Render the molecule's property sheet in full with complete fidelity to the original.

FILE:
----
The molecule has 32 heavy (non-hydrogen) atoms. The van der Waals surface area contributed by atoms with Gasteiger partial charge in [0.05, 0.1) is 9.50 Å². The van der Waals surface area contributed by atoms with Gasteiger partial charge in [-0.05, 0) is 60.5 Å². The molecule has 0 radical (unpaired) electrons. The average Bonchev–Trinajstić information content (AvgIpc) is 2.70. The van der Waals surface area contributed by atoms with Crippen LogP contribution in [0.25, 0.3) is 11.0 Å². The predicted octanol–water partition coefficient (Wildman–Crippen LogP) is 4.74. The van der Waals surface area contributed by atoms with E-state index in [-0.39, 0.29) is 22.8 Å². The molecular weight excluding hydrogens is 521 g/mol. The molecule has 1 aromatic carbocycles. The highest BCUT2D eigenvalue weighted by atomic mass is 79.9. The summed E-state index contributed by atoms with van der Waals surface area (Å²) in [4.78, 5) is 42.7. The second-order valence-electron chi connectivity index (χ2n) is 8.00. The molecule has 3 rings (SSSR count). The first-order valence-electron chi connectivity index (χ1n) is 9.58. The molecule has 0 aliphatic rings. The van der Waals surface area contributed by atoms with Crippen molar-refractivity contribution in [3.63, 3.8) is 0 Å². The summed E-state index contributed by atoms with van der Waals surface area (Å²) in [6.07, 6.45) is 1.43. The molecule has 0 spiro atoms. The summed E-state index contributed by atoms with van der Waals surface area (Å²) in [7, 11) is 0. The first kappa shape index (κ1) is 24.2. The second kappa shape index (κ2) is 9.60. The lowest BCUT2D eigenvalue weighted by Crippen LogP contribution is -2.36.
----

The molecule has 32 heavy (non-hydrogen) atoms. The van der Waals surface area contributed by atoms with Gasteiger partial charge in [0.05, 0.1) is 9.50 Å². The van der Waals surface area contributed by atoms with Gasteiger partial charge in [-0.05, 0) is 60.5 Å². The molecule has 0 radical (unpaired) electrons. The average Bonchev–Trinajstić information content (AvgIpc) is 2.70. The van der Waals surface area contributed by atoms with Crippen LogP contribution in [0.25, 0.3) is 11.0 Å². The predicted octanol–water partition coefficient (Wildman–Crippen LogP) is 4.74. The van der Waals surface area contributed by atoms with E-state index in [-0.39, 0.29) is 22.8 Å². The molecular weight excluding hydrogens is 521 g/mol. The molecule has 1 aromatic carbocycles. The highest BCUT2D eigenvalue weighted by atomic mass is 79.9. The summed E-state index contributed by atoms with van der Waals surface area (Å²) in [4.78, 5) is 42.7. The second-order valence-electron chi connectivity index (χ2n) is 8.00. The molecule has 3 rings (SSSR count). The first-order valence-electron chi connectivity index (χ1n) is 9.58. The molecule has 0 aliphatic rings. The van der Waals surface area contributed by atoms with Crippen molar-refractivity contribution in [3.63, 3.8) is 0 Å². The summed E-state index contributed by atoms with van der Waals surface area (Å²) in [6.07, 6.45) is 1.43. The molecule has 0 spiro atoms. The summed E-state index contributed by atoms with van der Waals surface area (Å²) in [7, 11) is 0. The first kappa shape index (κ1) is 24.2. The second kappa shape index (κ2) is 9.60. The lowest BCUT2D eigenvalue weighted by Crippen LogP contribution is -2.36.